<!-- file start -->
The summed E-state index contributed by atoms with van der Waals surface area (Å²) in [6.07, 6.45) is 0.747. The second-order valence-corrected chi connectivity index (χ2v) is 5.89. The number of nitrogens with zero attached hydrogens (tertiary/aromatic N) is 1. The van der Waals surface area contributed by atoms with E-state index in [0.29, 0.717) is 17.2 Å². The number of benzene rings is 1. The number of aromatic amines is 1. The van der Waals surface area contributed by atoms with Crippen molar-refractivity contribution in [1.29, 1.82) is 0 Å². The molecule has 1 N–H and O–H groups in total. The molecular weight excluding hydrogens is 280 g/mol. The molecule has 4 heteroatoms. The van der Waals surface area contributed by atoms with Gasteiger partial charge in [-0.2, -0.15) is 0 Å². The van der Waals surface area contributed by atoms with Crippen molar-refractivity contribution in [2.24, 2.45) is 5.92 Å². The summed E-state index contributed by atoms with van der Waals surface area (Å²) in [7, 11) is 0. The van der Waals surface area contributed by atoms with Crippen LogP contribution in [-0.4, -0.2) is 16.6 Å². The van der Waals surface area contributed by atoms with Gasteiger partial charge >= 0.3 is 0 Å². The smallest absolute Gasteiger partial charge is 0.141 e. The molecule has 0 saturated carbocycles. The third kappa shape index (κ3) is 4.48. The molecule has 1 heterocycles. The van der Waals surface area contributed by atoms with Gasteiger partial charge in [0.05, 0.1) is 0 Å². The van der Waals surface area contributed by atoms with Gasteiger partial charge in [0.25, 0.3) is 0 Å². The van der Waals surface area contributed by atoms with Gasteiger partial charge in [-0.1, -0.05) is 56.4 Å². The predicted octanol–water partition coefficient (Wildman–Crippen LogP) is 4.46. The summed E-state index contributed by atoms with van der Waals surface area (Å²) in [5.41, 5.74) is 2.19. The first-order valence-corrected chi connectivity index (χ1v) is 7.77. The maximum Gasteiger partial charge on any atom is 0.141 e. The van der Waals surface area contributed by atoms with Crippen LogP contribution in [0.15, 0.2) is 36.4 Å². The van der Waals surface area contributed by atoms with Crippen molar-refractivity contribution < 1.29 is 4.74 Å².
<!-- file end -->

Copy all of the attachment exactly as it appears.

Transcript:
The summed E-state index contributed by atoms with van der Waals surface area (Å²) in [6.07, 6.45) is 0.747. The second-order valence-corrected chi connectivity index (χ2v) is 5.89. The number of nitrogens with zero attached hydrogens (tertiary/aromatic N) is 1. The van der Waals surface area contributed by atoms with E-state index in [0.29, 0.717) is 17.2 Å². The number of benzene rings is 1. The number of aromatic amines is 1. The van der Waals surface area contributed by atoms with Crippen molar-refractivity contribution in [1.29, 1.82) is 0 Å². The molecule has 1 N–H and O–H groups in total. The molecular weight excluding hydrogens is 280 g/mol. The molecule has 4 heteroatoms. The van der Waals surface area contributed by atoms with Gasteiger partial charge in [-0.2, -0.15) is 0 Å². The van der Waals surface area contributed by atoms with Crippen molar-refractivity contribution in [2.24, 2.45) is 5.92 Å². The summed E-state index contributed by atoms with van der Waals surface area (Å²) in [7, 11) is 0. The van der Waals surface area contributed by atoms with Crippen LogP contribution in [-0.4, -0.2) is 16.6 Å². The van der Waals surface area contributed by atoms with Gasteiger partial charge >= 0.3 is 0 Å². The smallest absolute Gasteiger partial charge is 0.141 e. The molecule has 0 saturated carbocycles. The third kappa shape index (κ3) is 4.48. The molecule has 1 heterocycles. The van der Waals surface area contributed by atoms with Gasteiger partial charge in [0.05, 0.1) is 0 Å². The van der Waals surface area contributed by atoms with Gasteiger partial charge in [0.25, 0.3) is 0 Å². The van der Waals surface area contributed by atoms with Gasteiger partial charge in [-0.1, -0.05) is 56.4 Å². The predicted octanol–water partition coefficient (Wildman–Crippen LogP) is 4.46. The summed E-state index contributed by atoms with van der Waals surface area (Å²) in [5.41, 5.74) is 2.19. The first-order valence-corrected chi connectivity index (χ1v) is 7.77. The maximum Gasteiger partial charge on any atom is 0.141 e. The van der Waals surface area contributed by atoms with Crippen LogP contribution in [0.15, 0.2) is 36.4 Å². The van der Waals surface area contributed by atoms with Crippen molar-refractivity contribution < 1.29 is 4.74 Å².